There has been a lot of talk lately about using kratom much like an opioid-based drug – either for pain management or for reducing withdrawals from opioid drugs. Since there isn’t a lot of good information about kratom, or its uses, we wanted to research this even more.
What is Kratom?
Kratom – as it is commonly known – comes from mitragyna speciasa, and evergreen tree related to the coffee family. The plant is indigenous to Southeast Asia – specifically the nations of Thailand, Indonesia, Malaysia, Myanmar, and Papua New Guinea.
Kratom for Opioid Withdrawals
Even though the FDA doesn’t see much potential for the use of kratom to relieve withdrawals from heroin and other opioids, there are many people that stand by their claims that kratom is a safe alternative to opioids.
In fact, the use of kratom as a substitute for opioids (simply “opium,” at the time) can be traced back to Malaysia in 1836. It was also used as an opium substitute in Thailand throughout the 1800s. So why is it not widely recognized as a substitute today, when so many are struggling with chronic pain and dependency to opioid prescription painkillers?
There are a lot of opinions as to why the FDA seemingly has a grudge against this plan, but the fact remains that there have been no clinical trials for kratom at all in the United States. Even though no clinical trials are on the records, there are many that have decided to try it for themselves. The results are that many who have tried using kratom as a substitute for opioids and heroin have found it to help them immensely.
Does Kratom Work When You Are On Suboxone?
Kratom users that utilize the plant for opioid withdrawals have clearly stated that it does help to relieve the symptoms of withdrawal from drugs like heroin, OxyContin, and other prescription opioids, but what about using it to get off of strong opioid replacement drugs like Suboxone or methadone?
A cursory web search on this subject only yielded warnings from the FDA about kratom use and its possible dangers, but some further digging led to more conversations from people who have used kratom and Suboxone. First, many wondered if kratom would even have any effect on a person using Suboxone due to the naloxone being an opioid antagonist – meaning negates the effects of opioids on the receptors.
The opioid antagonist concern was quickly dismissed because the naloxone in Suboxone is not activated when taken orally. The naloxone is added to buprenorphine in Suboxone as a safety measure to prevent misuse of the drug – primarily, crushing it up and shooting it intravenously. So, theoretically, kratom should work (or at least will have some effect) even if you have Suboxone in your system.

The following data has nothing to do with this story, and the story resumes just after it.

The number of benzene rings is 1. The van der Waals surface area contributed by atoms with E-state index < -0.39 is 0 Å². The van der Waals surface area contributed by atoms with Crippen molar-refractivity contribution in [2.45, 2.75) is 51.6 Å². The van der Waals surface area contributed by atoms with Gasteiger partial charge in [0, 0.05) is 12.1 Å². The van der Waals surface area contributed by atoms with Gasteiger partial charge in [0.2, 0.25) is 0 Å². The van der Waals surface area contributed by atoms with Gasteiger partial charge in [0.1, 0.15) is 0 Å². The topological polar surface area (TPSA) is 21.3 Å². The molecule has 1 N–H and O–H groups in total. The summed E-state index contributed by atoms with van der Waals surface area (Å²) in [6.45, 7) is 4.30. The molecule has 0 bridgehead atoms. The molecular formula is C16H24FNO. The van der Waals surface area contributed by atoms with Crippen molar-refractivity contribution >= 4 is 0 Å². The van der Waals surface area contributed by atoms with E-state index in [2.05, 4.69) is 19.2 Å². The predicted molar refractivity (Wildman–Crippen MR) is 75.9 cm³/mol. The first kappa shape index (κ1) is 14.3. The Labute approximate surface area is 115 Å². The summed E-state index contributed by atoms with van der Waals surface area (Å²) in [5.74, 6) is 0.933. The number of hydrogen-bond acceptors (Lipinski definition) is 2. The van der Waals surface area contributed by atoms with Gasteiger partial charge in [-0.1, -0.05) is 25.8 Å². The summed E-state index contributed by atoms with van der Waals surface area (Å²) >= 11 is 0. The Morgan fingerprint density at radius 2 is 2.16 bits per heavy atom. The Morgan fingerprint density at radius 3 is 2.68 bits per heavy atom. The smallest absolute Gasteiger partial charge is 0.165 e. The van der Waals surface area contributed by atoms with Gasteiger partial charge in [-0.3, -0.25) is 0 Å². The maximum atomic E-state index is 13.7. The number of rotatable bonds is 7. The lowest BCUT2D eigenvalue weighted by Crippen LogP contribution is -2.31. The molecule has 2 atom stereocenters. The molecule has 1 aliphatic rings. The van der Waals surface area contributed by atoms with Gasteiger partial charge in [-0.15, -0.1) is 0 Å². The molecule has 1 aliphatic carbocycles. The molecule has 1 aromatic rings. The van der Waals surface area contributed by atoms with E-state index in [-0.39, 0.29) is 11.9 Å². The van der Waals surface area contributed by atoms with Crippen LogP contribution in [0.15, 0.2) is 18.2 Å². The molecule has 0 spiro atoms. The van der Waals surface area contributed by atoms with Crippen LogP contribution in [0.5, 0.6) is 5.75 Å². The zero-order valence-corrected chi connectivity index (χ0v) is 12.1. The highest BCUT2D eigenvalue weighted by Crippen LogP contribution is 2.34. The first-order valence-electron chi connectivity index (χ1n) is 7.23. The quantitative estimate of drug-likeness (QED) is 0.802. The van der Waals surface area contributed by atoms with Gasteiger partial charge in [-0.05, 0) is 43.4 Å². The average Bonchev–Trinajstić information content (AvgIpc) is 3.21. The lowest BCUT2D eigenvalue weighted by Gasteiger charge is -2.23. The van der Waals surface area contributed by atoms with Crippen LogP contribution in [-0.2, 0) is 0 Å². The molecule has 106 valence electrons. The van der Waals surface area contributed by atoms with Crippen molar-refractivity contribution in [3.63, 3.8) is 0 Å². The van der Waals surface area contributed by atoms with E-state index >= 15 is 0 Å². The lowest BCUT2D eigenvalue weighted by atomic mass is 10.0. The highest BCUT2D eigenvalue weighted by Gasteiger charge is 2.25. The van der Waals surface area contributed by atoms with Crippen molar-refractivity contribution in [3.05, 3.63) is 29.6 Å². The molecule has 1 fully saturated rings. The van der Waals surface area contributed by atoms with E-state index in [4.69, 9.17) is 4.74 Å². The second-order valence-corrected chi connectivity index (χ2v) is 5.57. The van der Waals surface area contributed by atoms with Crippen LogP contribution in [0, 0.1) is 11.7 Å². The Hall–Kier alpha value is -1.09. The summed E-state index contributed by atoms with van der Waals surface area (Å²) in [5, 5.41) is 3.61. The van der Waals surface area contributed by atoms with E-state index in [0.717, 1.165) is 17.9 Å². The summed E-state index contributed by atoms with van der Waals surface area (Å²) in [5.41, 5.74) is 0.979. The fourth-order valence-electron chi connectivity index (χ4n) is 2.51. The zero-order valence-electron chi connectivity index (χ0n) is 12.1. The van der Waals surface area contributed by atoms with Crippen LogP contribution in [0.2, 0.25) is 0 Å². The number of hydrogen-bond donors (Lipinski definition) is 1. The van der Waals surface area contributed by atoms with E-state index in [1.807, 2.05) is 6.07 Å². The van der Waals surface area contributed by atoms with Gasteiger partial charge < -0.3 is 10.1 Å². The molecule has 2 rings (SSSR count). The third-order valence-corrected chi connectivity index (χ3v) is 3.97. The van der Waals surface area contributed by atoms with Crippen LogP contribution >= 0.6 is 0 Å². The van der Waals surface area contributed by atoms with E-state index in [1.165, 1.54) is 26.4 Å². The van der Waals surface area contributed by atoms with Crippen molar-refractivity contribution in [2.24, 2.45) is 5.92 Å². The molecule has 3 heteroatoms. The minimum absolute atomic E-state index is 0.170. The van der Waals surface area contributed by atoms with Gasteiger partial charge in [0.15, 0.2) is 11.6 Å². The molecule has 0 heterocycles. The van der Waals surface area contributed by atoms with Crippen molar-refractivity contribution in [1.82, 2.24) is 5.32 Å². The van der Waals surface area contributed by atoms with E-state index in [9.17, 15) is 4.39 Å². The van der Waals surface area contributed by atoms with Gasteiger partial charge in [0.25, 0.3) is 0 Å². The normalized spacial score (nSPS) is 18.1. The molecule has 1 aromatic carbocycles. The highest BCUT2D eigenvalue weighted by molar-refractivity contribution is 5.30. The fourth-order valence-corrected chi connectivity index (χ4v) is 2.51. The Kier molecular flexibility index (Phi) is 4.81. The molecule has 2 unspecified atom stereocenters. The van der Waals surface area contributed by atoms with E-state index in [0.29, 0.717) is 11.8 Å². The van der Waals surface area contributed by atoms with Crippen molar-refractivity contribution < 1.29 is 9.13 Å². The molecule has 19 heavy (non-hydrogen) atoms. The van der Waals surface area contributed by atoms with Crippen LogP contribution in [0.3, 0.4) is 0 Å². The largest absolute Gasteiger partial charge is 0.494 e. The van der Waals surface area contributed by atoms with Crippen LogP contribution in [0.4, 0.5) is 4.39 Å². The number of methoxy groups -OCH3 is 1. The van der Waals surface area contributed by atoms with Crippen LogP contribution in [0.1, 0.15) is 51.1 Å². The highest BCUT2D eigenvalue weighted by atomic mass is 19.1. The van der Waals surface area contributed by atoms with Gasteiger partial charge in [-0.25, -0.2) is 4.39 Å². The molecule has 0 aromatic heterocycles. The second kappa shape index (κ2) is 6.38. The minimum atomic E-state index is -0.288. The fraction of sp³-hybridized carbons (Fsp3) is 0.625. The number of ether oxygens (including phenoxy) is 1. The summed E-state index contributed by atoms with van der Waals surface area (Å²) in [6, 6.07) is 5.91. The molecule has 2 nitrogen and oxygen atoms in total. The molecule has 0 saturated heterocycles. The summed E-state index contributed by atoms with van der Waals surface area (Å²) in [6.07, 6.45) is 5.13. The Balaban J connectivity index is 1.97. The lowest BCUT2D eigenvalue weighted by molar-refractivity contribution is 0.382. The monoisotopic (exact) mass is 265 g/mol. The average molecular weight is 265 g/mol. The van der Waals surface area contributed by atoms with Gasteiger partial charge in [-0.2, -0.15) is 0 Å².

Buprenorphine MU Receptor Affinity and Kratom
The second concern that arose, was that buprenorphine – the active opioid in Suboxone – has an extremely high affinity for MU receptors in the brain. This means that that buprenorphine has a strong pull to the MU receptors, sticking to them tightly. Many felt that the affinity was so high, that the receptors would collect only the buprenorphine first, and not leave room for the kratom to attach to the receptors.
The high affinity of buprenorphine, it seems, is what led to so many mixed reviews and opinions as to whether kratom would have any effect on a person who was already on buprenorphine. In short, most “low grade” forms of kratom had virtually no effect, as the buprenorphine had the stronger of receptor affinity.
The kratom and Suboxone experiences related by individuals who used incredibly potent and high-grade strains of kratom, however, show that the kratom did have an effect. Without a clinical study, it would be difficult to give a definitive answer, but it seems that some strains of kratom have compounds with a high enough affinity to bind to receptors alongside buprenorphine.
Does Kratom Help with Suboxone Withdrawal?
From the opinion of those who have tried kratom when having Suboxone withdrawals, yes kratom does reduce symptoms of withdrawal from opioids, even Suboxone. However, kratom too can be addictive, and cause withdrawals as well. So, it would seem that kratom may stave off withdrawal symptoms in the short term, but you are still physically dependent on opioids. Even with kratom, you are still left with the same 2 options as with suboxone or methadone – use the drug for opioid replacement, or use it to taper down to eventually quit completely.
The Dangers of Taking Suboxone and Kratom at the Same Time
Now that we have figured out how Suboxone and kratom can both actively work on brain receptors, we need to go over the standard “be smart, be careful” verbiage. Drugs are bad… and very dangerous. Not recognizing the risks and dangers of using drugs is what led to addiction and dependency in the first place – so don’t mess around with chemicals and your brain lightly.
Second, the FDA has made their stance on kratom very clear. There not any current FDA-approved kratom-based treatments for opioid use disorders and dependency. If you are looking to get off opioids, use an addiction treatment program that utilizes MAT (Medications Assisted Treatment) with the goal of tapering you off the opioid replacement drugs as soon and as safely as possible.
Beware of opioid maintenance programs that only have the goal of giving you high doses of buprenorphine or methadone for long-term periods, with no intention of tapering doses or getting 100% clean in the end.
Have you had experiences with kratom? Do you have an opinion on the FDA’s stance toward kratom and kratom users? Share your opinions with others in the Fight Addiction Now community either on our forum, Facebook group, or the other platforms for our growing community.